Epistemysics

Some theatre each day keeps the doctor away…

Attractive Bindings

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So I received two books today: Catching Fire, and The Luminaries.  The Luminaries rather surprised me, too.  I hadn’t bought the hardback, because it would’ve cost more, and so I guessed that the paperback would, most likely, be much smaller.  I’ve no idea how large the hardback is, but the paperback that I received is the same size, methinks (minus the hardcover, obviously).  It has heft.  The cover design, too, is rather grand – but this I knew beforehand, having seen it on the internet.  But when I removed it from its package – ripped open and disgorged it from its cardboard sheath – I was met with embossed gold text, and a matte creamy/beigey/something finish to it that was most unexpected, and most pleasing to the eye.  It is one of the most attractive books I have seen in quite some time.

Shakespeare’s Metrical Craft, on the other hand (or iambic foot), is one of the blandest and poorly designed covers in recent memory.  But it’s an academic work (I think), so one doubts that the publishers care much about aesthetics.

I can’t remember if I mentioned this before – and so I checked to see if I had (and I hadn’t) – but I had the choice of buying the hardback or softcover version of Ludmila’s Broken English (I bought it on the night I saw Small and Tired) for the same price.  I originally had the paperback in my hand, but then saw the hardcover.  And I was unsure which to buy.  The hardcover was obviously the better bargain – hardcovers being more expensive and all – but, when faced with equality of price, I started to wonder what was most suitable to me.  I ended up buying the hardcover, but I have a feeling the paperback would’ve been more in line with my reading habits: needing to carry it around, liking to hold it in one hand, and so on.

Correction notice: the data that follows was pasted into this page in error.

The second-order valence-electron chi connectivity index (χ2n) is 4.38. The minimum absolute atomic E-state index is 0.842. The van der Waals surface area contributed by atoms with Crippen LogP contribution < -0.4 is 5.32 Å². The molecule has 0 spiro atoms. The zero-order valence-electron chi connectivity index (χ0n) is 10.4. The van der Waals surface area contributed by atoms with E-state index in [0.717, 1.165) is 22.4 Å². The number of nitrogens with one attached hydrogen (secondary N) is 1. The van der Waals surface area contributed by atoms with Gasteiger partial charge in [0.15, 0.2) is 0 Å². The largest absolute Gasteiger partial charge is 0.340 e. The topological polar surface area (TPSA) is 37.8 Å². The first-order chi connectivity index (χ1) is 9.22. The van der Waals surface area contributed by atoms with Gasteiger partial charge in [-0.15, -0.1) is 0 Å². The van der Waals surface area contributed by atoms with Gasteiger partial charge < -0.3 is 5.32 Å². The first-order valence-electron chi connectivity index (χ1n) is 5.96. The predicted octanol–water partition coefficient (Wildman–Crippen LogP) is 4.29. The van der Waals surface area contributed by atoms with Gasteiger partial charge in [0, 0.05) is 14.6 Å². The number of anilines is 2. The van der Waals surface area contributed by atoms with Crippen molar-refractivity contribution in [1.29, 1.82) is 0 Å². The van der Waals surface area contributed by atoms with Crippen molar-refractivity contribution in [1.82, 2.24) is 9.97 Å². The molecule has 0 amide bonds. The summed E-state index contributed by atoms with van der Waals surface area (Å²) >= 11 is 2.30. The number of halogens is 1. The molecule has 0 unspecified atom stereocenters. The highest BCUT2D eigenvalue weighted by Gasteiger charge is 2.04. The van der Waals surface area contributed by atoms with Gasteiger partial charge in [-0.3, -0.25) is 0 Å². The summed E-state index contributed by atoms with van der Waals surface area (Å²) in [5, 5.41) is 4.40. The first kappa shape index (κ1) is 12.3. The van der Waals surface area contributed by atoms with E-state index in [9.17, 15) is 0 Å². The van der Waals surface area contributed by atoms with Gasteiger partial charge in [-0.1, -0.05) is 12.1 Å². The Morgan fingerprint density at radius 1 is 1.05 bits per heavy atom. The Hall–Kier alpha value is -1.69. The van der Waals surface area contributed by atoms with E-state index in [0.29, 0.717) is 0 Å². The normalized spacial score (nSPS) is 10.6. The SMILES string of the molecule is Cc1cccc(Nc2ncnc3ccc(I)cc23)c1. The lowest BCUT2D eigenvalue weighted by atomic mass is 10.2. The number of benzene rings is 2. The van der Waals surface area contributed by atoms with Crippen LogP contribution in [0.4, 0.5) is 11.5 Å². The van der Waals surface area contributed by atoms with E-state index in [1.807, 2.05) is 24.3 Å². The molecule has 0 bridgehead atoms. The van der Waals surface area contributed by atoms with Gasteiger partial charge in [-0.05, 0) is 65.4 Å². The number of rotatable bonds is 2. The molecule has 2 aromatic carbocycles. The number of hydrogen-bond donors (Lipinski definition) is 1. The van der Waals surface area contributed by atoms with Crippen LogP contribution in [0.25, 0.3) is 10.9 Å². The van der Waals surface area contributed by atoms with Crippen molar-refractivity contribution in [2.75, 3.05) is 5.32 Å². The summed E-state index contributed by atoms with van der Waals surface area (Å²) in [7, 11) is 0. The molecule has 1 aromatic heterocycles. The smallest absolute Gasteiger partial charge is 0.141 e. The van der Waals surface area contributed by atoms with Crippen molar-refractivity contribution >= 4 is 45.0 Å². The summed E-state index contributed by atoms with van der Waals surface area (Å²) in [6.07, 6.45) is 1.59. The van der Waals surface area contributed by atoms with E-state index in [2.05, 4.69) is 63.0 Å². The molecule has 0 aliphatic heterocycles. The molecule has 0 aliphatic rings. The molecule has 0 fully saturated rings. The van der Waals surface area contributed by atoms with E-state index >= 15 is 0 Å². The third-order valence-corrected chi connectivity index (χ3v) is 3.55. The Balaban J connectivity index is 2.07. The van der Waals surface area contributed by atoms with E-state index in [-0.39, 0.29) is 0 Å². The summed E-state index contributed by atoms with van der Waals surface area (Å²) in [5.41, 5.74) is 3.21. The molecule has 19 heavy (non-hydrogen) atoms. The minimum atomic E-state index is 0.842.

The disastrous thing about all this is that when I went, just now, to check whether I’d talked about this dilemma over Ludmila’s Broken English, and so did a search for “Ludmila’s” on my blog, I discovered that I had talked about it, but in December of 2009.  I had been to the Rupert Bunny exhibition at the Art Gallery and bought a copy.  (I think I bought it from the cheap bookshop at Central, though, where I bought the copy this month, as I bought four books for $22, I said, and that wouldn’t have been possible at the AGNSW bookshop.)

Oh God!  Oh God!  This is the beginning of a tragic play, this is.  Is this the first time I’ve double-bought a book?  Oh God!

(It was a $2 mistake – as the newest copy was rather cheap, so I’m not too dismayed.)

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Written by epistemysics

October 14, 2013 at 4:23 pm

Posted in Uncategorized

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